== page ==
I bought this book because I've known Zinni by name for a while. He is the only military commander outside of politics and war (think Powell and Schwarzkopf) that I've known. The main reason why even that happened is that I caught some testimony by him around the time my brother joined the Marines and paid attention because of that connection. I don't remember the topic or substance of his Congressional testimony at that time but do remember that I was impressed that he wasn't a blowhard hawk like the Chiefs of Staff in the movie 13 Days. I was furthermore interested in Zinni when he was sent to the Middle East following his retirement as a peace envoy. Other than these incidents, I didn't know much about him but maintained a passing respectful interest.
I then heard that he and Tom Clancy had written a book that criticized President Bush and the war in Iraq. I knew that a number of military leaders had spoken out against the proposals to go to war and was interested in what Zinni said. Even Tom Clancy has been interviewed and expressed his deep dissatisfaction with the President on this issue. So I bought the book and finished it today.
It's mostly written by Zinni. The earlier chapters have some historical background provided by Clancy but the later chapters are almost entirely Zinni. The book is a professional biography (as in biography of a professional) that looks at Zinni's military career. It begins in Vietnam and ends during Zinni's post-retirement diplomatic career, which appears to be dead, at least for now, following his critique of the administration's plans.
It's all about Zinni and predictably talks only in the most glowing terms. Zinni himself comes off as humble but Clancy pumps him up almost laughably in places. The book has a few main themes: Zinni's career, his philosophy and the events that contributed to it, and an insider's look at a number of major events and operations.
It was interesting and enjoyable but disappointingly didn't really take on the Bush administration at all. He mentions that he was sidelined because of his opposition and talks about how certain expectations he has for leadership are not being met, but these don't come to center stage at any point in the book. It is clear that Zinni would not have executed the war the way he did, but he doesn't take time to delve into why or what he would have done differently. So in that respect the book was unfulfilling.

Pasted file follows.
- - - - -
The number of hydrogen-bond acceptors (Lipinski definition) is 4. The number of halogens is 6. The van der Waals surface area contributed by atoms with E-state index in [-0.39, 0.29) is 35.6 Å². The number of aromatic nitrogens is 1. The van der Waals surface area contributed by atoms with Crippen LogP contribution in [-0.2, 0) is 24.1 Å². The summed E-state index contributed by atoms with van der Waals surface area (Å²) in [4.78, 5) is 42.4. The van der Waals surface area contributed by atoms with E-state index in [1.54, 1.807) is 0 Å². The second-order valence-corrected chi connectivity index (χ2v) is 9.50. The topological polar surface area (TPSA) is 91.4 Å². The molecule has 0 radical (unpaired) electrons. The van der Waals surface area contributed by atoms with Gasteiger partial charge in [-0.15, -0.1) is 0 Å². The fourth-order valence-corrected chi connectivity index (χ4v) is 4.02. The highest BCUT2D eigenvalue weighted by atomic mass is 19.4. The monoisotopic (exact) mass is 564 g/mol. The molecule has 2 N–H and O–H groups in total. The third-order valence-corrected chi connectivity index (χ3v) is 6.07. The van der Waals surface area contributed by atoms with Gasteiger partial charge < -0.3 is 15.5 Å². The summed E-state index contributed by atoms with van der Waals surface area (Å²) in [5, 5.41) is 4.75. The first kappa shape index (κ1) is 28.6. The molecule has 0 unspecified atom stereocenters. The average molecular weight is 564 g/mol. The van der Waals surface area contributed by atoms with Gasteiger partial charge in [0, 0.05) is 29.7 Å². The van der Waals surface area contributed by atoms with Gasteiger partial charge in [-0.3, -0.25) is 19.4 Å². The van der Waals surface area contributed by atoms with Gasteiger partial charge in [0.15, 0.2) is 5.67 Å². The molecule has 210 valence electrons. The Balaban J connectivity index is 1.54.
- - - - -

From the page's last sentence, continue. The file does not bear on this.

Zinni's was an advisor in Vietnam and rode shotgun with Vietnamese soldiers. It seems that we tend to forget that Americans weren't the only soldiers fighting that war and the the South Vietnamese had an indigenous army that was really the main protagonist. Zinni's stories about working as a rookie advisor and his development trajectory are insightful and interesting. He gets REALLY sick towards the end of his first tour and then gets his back blown off by short-range small arms fire in his second.
His career moves on up and he talks about challenges he faced as commander of larger and larger units in the US Marine Corps. His experiences in dealing with racial conflict on his base, refugees following the Gulf War, and Mogadishu, Somalia, were of special interest. We see the duties and expectations of Majors and Generals in action and are provided with a birdseye view of what happened. I found Zinni's perspective of the Somalia incident to be of particular interest if for no other reason than his balanced opinion of the demonized enemy Aideed.
He closes the book with a general discussion of some of the influences on his philosophy (Catholic school and a big Italian family, mainly) and then goes on to talk about the need for military men and women to be principled and put those principles beyond their careers. He highlights how politics interferes with military matters. He impressed me with his realizations of the changes happening and the need for the military to respond to them. It is reassuring to know that people like Zinni are in charge of our military and I hope that more people like him continue to be promoted. I wish that more politicians and planners would listen to his pleas for help in reorganizing the purpose and function of the military as well.
The final theme that he closes the book with is that the days of classic warfare are essentially over or are minimally drastically reduced. The US military has perfected battlefield execution (no pun intended) but has failed to develop peripheral aspects taht typify modern conflict. Development and prevention are the tools that are most useful in securing our feature, he claims, yet the military is not well equipped in that regard. Winning the peace should become a more important if not the most important focus in the aims of the armed forces. He challenges our leadership to develop and implement a vision that gives the military a prominent role in developing security outside of the battlefield. Whether that will happen or not remains to be seen.
Comments on this book or review are welcome.Posted by Nutrimentia at August 14, 2004 02:36 PM | TrackBack